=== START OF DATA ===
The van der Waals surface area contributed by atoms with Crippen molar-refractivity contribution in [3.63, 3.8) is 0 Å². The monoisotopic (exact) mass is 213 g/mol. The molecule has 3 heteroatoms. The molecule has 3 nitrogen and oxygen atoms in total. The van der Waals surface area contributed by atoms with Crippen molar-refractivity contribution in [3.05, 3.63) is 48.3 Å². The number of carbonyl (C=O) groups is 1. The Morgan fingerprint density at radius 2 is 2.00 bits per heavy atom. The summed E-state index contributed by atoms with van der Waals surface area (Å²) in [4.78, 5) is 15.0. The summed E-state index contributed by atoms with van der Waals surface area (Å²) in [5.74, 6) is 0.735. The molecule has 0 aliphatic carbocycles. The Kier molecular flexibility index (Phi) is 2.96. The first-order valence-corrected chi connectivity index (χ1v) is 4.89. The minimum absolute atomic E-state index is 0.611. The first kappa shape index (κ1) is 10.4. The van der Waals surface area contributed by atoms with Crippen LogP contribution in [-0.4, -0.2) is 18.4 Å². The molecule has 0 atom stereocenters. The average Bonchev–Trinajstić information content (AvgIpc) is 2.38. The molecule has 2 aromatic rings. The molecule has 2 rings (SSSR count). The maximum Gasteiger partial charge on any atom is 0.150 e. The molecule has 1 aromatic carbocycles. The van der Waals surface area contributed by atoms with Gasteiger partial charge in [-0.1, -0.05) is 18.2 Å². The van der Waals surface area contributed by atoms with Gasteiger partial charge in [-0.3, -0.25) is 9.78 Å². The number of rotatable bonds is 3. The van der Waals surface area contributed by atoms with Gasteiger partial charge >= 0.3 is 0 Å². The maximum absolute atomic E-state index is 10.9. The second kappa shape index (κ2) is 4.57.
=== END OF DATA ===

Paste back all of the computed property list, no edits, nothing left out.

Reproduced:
The van der Waals surface area contributed by atoms with Crippen molar-refractivity contribution in [3.63, 3.8) is 0 Å². The monoisotopic (exact) mass is 213 g/mol. The molecule has 3 heteroatoms. The molecule has 3 nitrogen and oxygen atoms in total. The van der Waals surface area contributed by atoms with Crippen molar-refractivity contribution in [3.05, 3.63) is 48.3 Å². The number of carbonyl (C=O) groups is 1. The Morgan fingerprint density at radius 2 is 2.00 bits per heavy atom. The summed E-state index contributed by atoms with van der Waals surface area (Å²) in [4.78, 5) is 15.0. The summed E-state index contributed by atoms with van der Waals surface area (Å²) in [5.74, 6) is 0.735. The molecule has 0 aliphatic carbocycles. The Kier molecular flexibility index (Phi) is 2.96. The first-order valence-corrected chi connectivity index (χ1v) is 4.89. The minimum absolute atomic E-state index is 0.611. The first kappa shape index (κ1) is 10.4. The van der Waals surface area contributed by atoms with Crippen LogP contribution in [-0.4, -0.2) is 18.4 Å². The molecule has 0 atom stereocenters. The average Bonchev–Trinajstić information content (AvgIpc) is 2.38. The molecule has 2 aromatic rings. The molecule has 2 rings (SSSR count). The maximum Gasteiger partial charge on any atom is 0.150 e. The molecule has 1 aromatic carbocycles. The van der Waals surface area contributed by atoms with Gasteiger partial charge in [-0.1, -0.05) is 18.2 Å². The van der Waals surface area contributed by atoms with Gasteiger partial charge in [-0.3, -0.25) is 9.78 Å². The number of rotatable bonds is 3. The van der Waals surface area contributed by atoms with Gasteiger partial charge >= 0.3 is 0 Å². The maximum absolute atomic E-state index is 10.9. The second kappa shape index (κ2) is 4.57.